As far as concerns compensation, which was raised by the noble Lord, Lord Kingsland, under normal contract law at the point where a contract falls frustrated the contractor can recover the costs already incurred under the contract, but there is no entitlement to further compensation above that respective compensation. We believe it right that when the RTM company takes over it should not have to take over all the contract. We, therefore, do not want to interfere with what would be the normal operation of contract law.
We recognise, however, that there are a number of other considerations. First, it would not be fair for contractors simply to lose their business without having had notice. There will also be contracts which the RTM company will wish to take over. It is for that reason that we have not provided in the Bill that contracts must always be frustrated. That would be too inflexible and counter-productive. In many cases the RTM company will want to take over those contracts. We also want to give landlords the opportunity to re-negotiate contracts which perhaps apply to more than one property, such as a gardening contract, or whatever.
In the light of those considerations, the Bill makes provision for notices to be served in good time to make everyone aware that the right is to be acquired and the legal position which follows, and to make the necessary adjustments. I should also make clear that nothing in the Bill overrides the employment rights of anybody concerned, including those under TUPE. There is nothing in the Bill which causes a right-to-manage company to be obliged to take over a gardening contract, or any other, unless it has agreed to do so. There is, therefore, no need for the powers envisaged by the noble Lord, Lord Goodhart.
I also have some trouble with the amendment tabled by the noble Earl, Lord Caithness, which provides that all contracts are automatically frustrated once the RTM company acquires the right to manage. This would mean that the RTM company could not, by agreement or whatever, take over any of the landlord's existing contracts. It would, therefore, be put in the position of always having to start from scratch, whatever was the most sensible situation. It would also leave a landlord who had more than one property, and a contract covering more than one property, with the requirement to re-negotiate the existing contract but to exclude the RTM property in all circumstances. We have designed the provisions in these clauses and elsewhere to prevent such ridiculous situations arising.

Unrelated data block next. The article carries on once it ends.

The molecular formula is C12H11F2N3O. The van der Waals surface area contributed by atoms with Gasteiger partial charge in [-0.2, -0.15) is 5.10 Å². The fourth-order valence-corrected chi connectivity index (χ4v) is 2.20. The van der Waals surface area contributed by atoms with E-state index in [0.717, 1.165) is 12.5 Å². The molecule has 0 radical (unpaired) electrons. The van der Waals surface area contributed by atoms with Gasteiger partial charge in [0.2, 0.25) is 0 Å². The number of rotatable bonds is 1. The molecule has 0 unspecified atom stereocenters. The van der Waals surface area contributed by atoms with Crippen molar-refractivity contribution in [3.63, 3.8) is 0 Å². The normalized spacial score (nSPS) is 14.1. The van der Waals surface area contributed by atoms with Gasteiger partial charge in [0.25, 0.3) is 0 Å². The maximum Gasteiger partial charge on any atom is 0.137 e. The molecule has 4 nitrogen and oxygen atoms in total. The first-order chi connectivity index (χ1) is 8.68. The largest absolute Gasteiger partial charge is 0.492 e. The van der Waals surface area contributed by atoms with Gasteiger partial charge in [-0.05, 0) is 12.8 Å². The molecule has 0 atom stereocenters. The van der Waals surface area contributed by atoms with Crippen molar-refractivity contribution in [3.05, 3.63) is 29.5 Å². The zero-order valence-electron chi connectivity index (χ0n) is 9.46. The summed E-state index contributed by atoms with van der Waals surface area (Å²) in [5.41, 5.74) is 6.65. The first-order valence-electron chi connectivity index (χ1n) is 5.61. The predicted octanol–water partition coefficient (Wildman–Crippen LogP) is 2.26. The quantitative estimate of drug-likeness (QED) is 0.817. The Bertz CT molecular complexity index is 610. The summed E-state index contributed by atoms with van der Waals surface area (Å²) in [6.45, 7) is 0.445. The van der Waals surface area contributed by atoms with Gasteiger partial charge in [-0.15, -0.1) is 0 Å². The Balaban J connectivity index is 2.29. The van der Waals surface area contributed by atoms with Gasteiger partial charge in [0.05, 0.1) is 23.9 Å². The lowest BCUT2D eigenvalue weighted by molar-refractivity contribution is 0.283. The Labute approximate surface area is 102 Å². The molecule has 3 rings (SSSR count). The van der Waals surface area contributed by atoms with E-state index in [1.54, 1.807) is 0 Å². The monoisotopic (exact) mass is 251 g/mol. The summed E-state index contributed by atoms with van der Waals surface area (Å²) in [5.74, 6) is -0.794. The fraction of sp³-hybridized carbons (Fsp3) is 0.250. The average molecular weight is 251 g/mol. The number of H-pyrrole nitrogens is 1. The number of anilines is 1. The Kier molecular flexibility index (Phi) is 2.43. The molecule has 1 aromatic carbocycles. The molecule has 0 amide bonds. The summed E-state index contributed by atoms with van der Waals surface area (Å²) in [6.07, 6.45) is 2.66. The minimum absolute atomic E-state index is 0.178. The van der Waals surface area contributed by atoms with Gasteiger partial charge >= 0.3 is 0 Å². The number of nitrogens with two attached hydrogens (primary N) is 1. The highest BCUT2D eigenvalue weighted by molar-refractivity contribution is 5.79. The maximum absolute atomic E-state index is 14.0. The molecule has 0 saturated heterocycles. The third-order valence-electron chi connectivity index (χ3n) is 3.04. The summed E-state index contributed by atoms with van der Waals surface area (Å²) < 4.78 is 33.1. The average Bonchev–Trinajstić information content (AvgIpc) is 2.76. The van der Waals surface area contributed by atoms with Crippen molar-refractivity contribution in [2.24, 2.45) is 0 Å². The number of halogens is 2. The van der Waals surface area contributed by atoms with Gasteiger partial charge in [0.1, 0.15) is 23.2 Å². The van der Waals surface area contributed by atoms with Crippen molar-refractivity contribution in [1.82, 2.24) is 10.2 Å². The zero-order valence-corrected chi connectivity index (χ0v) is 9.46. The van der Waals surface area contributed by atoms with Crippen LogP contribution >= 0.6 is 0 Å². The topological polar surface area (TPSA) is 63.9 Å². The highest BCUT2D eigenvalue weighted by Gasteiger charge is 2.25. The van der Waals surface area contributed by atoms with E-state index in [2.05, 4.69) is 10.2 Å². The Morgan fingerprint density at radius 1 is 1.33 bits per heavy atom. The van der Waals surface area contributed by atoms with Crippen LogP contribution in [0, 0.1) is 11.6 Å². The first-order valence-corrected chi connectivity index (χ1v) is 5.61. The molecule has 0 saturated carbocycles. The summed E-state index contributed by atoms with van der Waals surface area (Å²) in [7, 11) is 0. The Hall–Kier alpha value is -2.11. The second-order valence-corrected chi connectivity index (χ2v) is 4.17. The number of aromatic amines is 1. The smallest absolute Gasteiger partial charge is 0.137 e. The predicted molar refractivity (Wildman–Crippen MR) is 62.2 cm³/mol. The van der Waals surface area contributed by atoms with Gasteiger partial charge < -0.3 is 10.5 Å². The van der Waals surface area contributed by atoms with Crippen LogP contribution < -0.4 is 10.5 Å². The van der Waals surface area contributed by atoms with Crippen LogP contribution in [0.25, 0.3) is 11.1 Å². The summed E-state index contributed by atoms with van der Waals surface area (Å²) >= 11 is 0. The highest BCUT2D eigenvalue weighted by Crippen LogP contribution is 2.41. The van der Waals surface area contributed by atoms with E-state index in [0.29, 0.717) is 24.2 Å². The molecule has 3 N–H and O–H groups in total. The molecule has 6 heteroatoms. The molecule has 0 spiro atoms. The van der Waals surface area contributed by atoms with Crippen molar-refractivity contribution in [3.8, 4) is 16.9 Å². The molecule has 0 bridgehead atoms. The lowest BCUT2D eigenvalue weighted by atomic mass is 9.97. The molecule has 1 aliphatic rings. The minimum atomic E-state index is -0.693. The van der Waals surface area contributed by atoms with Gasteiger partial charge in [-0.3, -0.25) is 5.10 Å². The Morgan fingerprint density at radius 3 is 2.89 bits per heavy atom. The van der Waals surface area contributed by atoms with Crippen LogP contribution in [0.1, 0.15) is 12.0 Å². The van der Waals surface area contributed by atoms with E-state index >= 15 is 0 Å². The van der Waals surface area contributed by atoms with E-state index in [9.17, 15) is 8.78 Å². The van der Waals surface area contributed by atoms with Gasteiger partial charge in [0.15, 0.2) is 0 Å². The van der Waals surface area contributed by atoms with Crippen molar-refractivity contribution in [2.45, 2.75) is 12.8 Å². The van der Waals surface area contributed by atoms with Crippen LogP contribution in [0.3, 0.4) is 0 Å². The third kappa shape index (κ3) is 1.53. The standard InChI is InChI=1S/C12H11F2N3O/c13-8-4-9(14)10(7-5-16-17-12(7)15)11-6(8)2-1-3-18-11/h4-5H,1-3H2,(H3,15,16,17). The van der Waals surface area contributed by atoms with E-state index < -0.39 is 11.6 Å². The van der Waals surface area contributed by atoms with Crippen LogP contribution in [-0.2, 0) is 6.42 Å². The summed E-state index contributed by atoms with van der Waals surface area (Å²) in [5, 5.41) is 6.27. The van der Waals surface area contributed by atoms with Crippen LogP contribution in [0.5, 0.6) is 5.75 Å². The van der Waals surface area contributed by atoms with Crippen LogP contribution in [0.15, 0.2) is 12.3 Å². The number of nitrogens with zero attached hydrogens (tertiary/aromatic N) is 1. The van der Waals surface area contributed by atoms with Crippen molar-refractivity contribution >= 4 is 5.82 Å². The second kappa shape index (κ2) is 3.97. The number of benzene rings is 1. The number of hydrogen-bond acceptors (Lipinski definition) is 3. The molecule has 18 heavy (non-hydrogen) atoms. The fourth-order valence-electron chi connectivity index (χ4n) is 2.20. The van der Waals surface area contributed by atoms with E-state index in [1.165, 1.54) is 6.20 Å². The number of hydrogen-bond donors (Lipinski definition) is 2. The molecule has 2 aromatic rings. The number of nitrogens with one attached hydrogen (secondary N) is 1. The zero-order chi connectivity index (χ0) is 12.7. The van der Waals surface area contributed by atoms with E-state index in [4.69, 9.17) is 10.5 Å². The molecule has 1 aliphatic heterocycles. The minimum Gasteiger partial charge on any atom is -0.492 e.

Amendment No. 151 tabled by the noble Earl, Lord Caithness, also purports to provide that the normal rules of contract law shall continue to apply. That is the case but it has the consequences which I spelled out rather than the ones which the noble Earl, Lord Caithness, and the noble Lord, Lord Goodhart, spelled out. It is difficult and complicated and we have taken careful advice. If we were to state it in such broad terms in the Bill, it could be misleading. Instead, we would have to set out in all detail what the application of contract law means.
Members of the Committee will appreciate that we are not all that keen to undertake such a significant expansion of the Bill. However, normal contract law will apply where the right to manage is acquired. It has the consequences I have tried to spell out, and there are good reasons why the fact that it applies should be implicit rather than explicit in the way that the amendment of the noble Earl, Lord Caithness, would suggest. Given the complexity, for the purposes of